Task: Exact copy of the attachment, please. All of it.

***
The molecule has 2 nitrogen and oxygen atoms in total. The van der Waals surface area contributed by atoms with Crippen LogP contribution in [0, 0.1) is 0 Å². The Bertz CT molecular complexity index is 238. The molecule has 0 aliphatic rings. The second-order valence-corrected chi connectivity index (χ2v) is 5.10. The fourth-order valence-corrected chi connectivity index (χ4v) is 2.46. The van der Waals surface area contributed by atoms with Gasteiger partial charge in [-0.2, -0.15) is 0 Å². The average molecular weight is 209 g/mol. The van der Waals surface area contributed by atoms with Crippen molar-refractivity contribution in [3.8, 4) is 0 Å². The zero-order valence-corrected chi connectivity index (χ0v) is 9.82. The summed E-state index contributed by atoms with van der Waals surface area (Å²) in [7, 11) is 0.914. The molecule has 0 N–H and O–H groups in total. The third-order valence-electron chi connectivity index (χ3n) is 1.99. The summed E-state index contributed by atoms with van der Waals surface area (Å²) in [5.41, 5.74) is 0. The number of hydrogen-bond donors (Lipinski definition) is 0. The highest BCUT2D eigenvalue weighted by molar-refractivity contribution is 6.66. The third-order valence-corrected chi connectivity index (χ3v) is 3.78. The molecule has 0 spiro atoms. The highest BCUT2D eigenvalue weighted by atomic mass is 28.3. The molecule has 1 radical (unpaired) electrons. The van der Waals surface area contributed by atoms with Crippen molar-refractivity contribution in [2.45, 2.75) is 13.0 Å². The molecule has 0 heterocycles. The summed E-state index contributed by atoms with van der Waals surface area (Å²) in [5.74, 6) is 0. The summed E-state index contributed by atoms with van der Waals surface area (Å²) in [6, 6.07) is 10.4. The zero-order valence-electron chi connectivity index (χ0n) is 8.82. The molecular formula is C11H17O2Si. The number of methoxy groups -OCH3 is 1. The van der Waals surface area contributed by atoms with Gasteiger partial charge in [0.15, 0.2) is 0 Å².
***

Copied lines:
The molecule has 2 nitrogen and oxygen atoms in total. The van der Waals surface area contributed by atoms with Crippen LogP contribution in [0, 0.1) is 0 Å². The Bertz CT molecular complexity index is 238. The molecule has 0 aliphatic rings. The second-order valence-corrected chi connectivity index (χ2v) is 5.10. The fourth-order valence-corrected chi connectivity index (χ4v) is 2.46. The van der Waals surface area contributed by atoms with Gasteiger partial charge in [-0.2, -0.15) is 0 Å². The average molecular weight is 209 g/mol. The van der Waals surface area contributed by atoms with Crippen molar-refractivity contribution in [3.8, 4) is 0 Å². The zero-order valence-corrected chi connectivity index (χ0v) is 9.82. The summed E-state index contributed by atoms with van der Waals surface area (Å²) in [7, 11) is 0.914. The molecule has 0 N–H and O–H groups in total. The third-order valence-electron chi connectivity index (χ3n) is 1.99. The summed E-state index contributed by atoms with van der Waals surface area (Å²) in [5.41, 5.74) is 0. The number of hydrogen-bond donors (Lipinski definition) is 0. The highest BCUT2D eigenvalue weighted by molar-refractivity contribution is 6.66. The third-order valence-corrected chi connectivity index (χ3v) is 3.78. The molecule has 0 spiro atoms. The highest BCUT2D eigenvalue weighted by atomic mass is 28.3. The molecule has 1 radical (unpaired) electrons. The van der Waals surface area contributed by atoms with Crippen molar-refractivity contribution in [2.45, 2.75) is 13.0 Å². The molecule has 0 heterocycles. The summed E-state index contributed by atoms with van der Waals surface area (Å²) in [5.74, 6) is 0. The summed E-state index contributed by atoms with van der Waals surface area (Å²) in [6, 6.07) is 10.4. The zero-order valence-electron chi connectivity index (χ0n) is 8.82. The molecular formula is C11H17O2Si. The number of methoxy groups -OCH3 is 1. The van der Waals surface area contributed by atoms with Gasteiger partial charge in [0.15, 0.2) is 0 Å².